Managed Care Systems and county administrators are presenting conflicting analyses of the private health care manager's work for Kern over the past three years -- and the county's proposal to award the next three-year contract to other businesses.

Next Tuesday, the Kern County Board of Supervisors will be asked to choose which version of the MCS story they buy -- and who will get the $9.8 to $13.9 million contract.

Since 2009, Managed Care Systems of Bakersfield has handled Kern's "point of service" health care plan, which covers 5,024 of 7,065 county employees enrolled in the county system.

But a county review panel has recommended stripping the program from MCS and splitting up its services among three different out-of-county health care management firms.

Bob Severs, chief executive officer of MCS parent company Golden Empire Managed Care, has accused the county of rigging the "request for proposals" process that produced the report and argued that the panel ignored gaps in his competitors' ability to provide services and overlooked MCS' track record of providing savings to the county.

But, in a detailed report to supervisors, Assistant County Administrative Officer Elissa Ladd countered Severs' arguments and provided data that indicates MCS' analysis of its work was presented in a rosy light.

Severs said Thursday that he hadn't had a chance to review Ladd's letter, but that MCS would be "well prepared" on Tuesday to respond to it.

At a meeting with The Californian's editorial board Wednesday, Severs, accompanied by Bakersfield Memorial Hospital CEO and President Jon Van Boening and Dr. Vincent Phillips, presented information that Severs said proves that MCS' competition for the county contract would not deliver any savings.

Severs said he requested the other companies' responses to the RFP process and crunched the numbers.

County staff has reported to the board that the three other businesses' combined bills to the county would be $4.1 million lower than the $13.9 million charge that MCS has proposed the county pay to stay with it.

Severs told The Californian's editorial board that there are $4.4 million in hidden costs in his competitors' proposals for out-of-area care and management of specialist care.

Ladd said Thursday she doesn't know where Severs is getting his numbers.

But her report says the request for proposals, and the health care plan structure it was based on, demands the same services of all bidders.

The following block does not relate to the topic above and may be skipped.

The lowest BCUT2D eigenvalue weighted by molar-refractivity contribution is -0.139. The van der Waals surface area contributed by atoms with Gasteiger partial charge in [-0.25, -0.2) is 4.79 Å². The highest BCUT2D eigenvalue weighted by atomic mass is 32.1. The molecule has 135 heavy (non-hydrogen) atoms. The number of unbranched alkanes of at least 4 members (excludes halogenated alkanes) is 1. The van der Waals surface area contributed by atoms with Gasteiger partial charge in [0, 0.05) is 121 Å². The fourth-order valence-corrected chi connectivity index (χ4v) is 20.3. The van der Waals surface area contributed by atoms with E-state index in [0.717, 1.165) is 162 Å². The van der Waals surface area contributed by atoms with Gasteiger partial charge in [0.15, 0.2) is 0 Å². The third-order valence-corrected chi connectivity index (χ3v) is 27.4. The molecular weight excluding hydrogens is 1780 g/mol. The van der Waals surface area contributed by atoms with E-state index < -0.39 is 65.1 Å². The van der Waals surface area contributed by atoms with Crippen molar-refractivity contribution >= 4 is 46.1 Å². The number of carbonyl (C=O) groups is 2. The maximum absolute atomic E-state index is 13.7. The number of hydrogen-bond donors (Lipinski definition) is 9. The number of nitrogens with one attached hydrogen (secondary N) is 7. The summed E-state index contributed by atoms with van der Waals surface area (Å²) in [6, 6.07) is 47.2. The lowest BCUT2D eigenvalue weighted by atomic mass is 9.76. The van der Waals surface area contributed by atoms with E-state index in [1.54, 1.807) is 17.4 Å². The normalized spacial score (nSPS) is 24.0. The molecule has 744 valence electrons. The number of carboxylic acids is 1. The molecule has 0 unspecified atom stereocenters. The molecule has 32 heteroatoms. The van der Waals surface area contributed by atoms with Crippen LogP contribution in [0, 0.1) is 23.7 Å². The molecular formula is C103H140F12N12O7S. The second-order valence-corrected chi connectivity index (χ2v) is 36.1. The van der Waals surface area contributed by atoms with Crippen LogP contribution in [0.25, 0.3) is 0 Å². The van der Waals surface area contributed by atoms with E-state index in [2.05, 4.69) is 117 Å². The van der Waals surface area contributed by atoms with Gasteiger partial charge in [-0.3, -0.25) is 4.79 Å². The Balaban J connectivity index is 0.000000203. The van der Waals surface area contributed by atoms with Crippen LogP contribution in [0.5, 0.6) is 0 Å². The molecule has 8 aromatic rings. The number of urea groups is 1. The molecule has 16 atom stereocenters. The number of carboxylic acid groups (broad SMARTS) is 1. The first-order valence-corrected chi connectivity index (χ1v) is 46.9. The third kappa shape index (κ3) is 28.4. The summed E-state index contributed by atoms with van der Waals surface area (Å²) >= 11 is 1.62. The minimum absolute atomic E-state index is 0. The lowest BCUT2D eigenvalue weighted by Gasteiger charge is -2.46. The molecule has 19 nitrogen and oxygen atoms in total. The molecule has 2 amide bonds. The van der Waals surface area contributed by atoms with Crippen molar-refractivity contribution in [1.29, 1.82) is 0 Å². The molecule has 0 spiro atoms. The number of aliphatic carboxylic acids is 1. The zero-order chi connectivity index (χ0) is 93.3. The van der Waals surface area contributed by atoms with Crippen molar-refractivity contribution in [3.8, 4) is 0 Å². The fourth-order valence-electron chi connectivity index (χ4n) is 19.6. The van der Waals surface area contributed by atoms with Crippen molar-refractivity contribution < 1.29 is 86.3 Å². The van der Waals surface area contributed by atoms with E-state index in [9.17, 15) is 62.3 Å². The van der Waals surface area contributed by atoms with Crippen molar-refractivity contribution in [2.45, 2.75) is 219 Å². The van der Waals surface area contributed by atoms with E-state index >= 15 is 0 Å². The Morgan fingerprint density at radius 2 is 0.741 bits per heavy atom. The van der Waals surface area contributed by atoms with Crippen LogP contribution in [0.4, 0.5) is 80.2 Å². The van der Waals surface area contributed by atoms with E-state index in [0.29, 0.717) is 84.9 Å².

It states that MCS costs the county more for out-of-area and out-of-state care because it cannot contract directly with the national Anthem/Blue Cross network and must pay a sub-contractor a separate access fee.

In addition, the report states, $5 million in savings MCS claims to have secured for the county through Anthem/Blue Cross is available to the county through all the other bidders.

Severs has repeatedly stated that MCS administration of the point of service health plan has saved the county $40 million and he repeated that claim on Wednesday.

But Ladd's report questions the reasoning behind that claim.

The report says Severs based his savings amount on the assumption that, without MCS, the county would have continued to see a 7.5 percent increase in health care costs. The report questions that cost increases would have been that high.

And, the Ladd report states, since December 2008, 1,937 county employees have left the point-of-sale plan and migrated to other county plans not administered by MCS. Fewer members means lower costs.

But supervisors will also have to consider a less numerical concern when it takes up the proposed contract.

Managed Care Systems is owned, in part, by the Dignity Health system of hospitals in Bakersfield and the close relationship between the company that contracts for health care and the hospitals that provide care has created the appearance of a conflict of interest.

The county dinged MCS for that cozy relationship when the firm was scored by the review panel.

Severs pointed out that MCS scored zero out of a possible 35 points for conflict of interest on the scorecard for the RFPs, putting it at an immediate disadvantage.

"We lost before it was over," Severs said.

Ladd's report says that even with those 35 points removed from the talley, MCS would not have won the bids on two of the three pieces of the contract.

As for the allegations of conflict of interest, Van Boening said that in a big small town like Bakersfield, everyone has certain conflicts of interest. They pointed out that Dr. Donald Cornforth, a critic of the county's contract with MCS, has connections to San Joaquin Community Hospital.

Severs asserted that the matter is personal. He said he worked with County Administrative Officer John Nilon 25 years ago and that Nilon dislikes his success.

"John Nilon does not like the fact that I left and made money in the private sector," Severs said.

Severs said MCS took in 42,000 calls from employees and providers last year. He questioned what will happen when there are three different companies doing that work.

The loss of the contract would cost MCS more than 40 jobs, Severs also said.

The men said they have been sharing their claims with the supervisors in preparation for Tuesday's meeting.

The recommendation from Ladd is to award the contracts to:

* Zenith American, of Florida, to handle payments for services to health care providers.

* Burns Consulting, of Maumee, Ohio, to create and manage contracts for services between the county health care plan and outside doctors and hospitals.

* Clinix, of Columbus, Ohio, to sub-contract through local MCS competitor the Foundation for Health Care to handle connections between workers and specialist doctors and other specialist care.

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